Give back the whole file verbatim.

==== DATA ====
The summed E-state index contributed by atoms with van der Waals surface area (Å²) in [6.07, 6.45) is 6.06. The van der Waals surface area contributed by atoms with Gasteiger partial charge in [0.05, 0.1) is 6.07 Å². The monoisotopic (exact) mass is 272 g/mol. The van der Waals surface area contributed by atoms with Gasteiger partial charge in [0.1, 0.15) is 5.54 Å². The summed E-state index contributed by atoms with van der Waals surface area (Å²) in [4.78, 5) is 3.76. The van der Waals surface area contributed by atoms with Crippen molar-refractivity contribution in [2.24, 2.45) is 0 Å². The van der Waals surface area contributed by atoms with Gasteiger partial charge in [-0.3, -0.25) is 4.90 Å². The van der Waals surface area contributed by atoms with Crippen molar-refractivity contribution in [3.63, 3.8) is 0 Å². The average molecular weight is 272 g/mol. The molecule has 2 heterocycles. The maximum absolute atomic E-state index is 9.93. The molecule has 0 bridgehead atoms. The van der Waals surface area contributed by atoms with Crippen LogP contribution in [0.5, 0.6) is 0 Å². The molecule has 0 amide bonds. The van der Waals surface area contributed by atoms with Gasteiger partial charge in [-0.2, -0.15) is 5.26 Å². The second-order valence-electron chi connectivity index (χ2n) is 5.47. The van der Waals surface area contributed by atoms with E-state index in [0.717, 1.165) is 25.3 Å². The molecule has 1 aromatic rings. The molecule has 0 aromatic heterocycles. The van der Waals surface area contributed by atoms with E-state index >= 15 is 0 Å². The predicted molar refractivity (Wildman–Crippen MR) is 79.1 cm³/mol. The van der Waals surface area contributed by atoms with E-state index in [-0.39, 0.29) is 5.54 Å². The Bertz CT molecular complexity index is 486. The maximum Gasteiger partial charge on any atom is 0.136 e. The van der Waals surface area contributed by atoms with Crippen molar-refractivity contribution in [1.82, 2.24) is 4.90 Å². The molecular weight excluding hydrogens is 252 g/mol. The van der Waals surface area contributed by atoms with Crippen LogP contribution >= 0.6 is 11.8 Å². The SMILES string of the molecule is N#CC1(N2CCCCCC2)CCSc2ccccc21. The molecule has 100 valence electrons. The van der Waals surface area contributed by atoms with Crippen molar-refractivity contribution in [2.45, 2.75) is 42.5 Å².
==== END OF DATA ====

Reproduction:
The summed E-state index contributed by atoms with van der Waals surface area (Å²) in [6.07, 6.45) is 6.06. The van der Waals surface area contributed by atoms with Gasteiger partial charge in [0.05, 0.1) is 6.07 Å². The monoisotopic (exact) mass is 272 g/mol. The van der Waals surface area contributed by atoms with Gasteiger partial charge in [0.1, 0.15) is 5.54 Å². The summed E-state index contributed by atoms with van der Waals surface area (Å²) in [4.78, 5) is 3.76. The van der Waals surface area contributed by atoms with Crippen molar-refractivity contribution in [2.24, 2.45) is 0 Å². The van der Waals surface area contributed by atoms with Gasteiger partial charge in [-0.3, -0.25) is 4.90 Å². The van der Waals surface area contributed by atoms with Crippen molar-refractivity contribution in [3.63, 3.8) is 0 Å². The average molecular weight is 272 g/mol. The molecule has 2 heterocycles. The maximum absolute atomic E-state index is 9.93. The molecule has 0 bridgehead atoms. The van der Waals surface area contributed by atoms with Crippen LogP contribution in [0.5, 0.6) is 0 Å². The molecule has 0 amide bonds. The van der Waals surface area contributed by atoms with Gasteiger partial charge in [-0.2, -0.15) is 5.26 Å². The second-order valence-electron chi connectivity index (χ2n) is 5.47. The van der Waals surface area contributed by atoms with E-state index in [0.717, 1.165) is 25.3 Å². The molecule has 1 aromatic rings. The molecule has 0 aromatic heterocycles. The van der Waals surface area contributed by atoms with E-state index >= 15 is 0 Å². The predicted molar refractivity (Wildman–Crippen MR) is 79.1 cm³/mol. The van der Waals surface area contributed by atoms with E-state index in [-0.39, 0.29) is 5.54 Å². The Bertz CT molecular complexity index is 486. The maximum Gasteiger partial charge on any atom is 0.136 e. The van der Waals surface area contributed by atoms with Crippen molar-refractivity contribution in [1.82, 2.24) is 4.90 Å². The molecular weight excluding hydrogens is 252 g/mol. The van der Waals surface area contributed by atoms with Crippen LogP contribution >= 0.6 is 11.8 Å². The SMILES string of the molecule is N#CC1(N2CCCCCC2)CCSc2ccccc21. The molecule has 100 valence electrons. The van der Waals surface area contributed by atoms with Crippen molar-refractivity contribution in [2.45, 2.75) is 42.5 Å².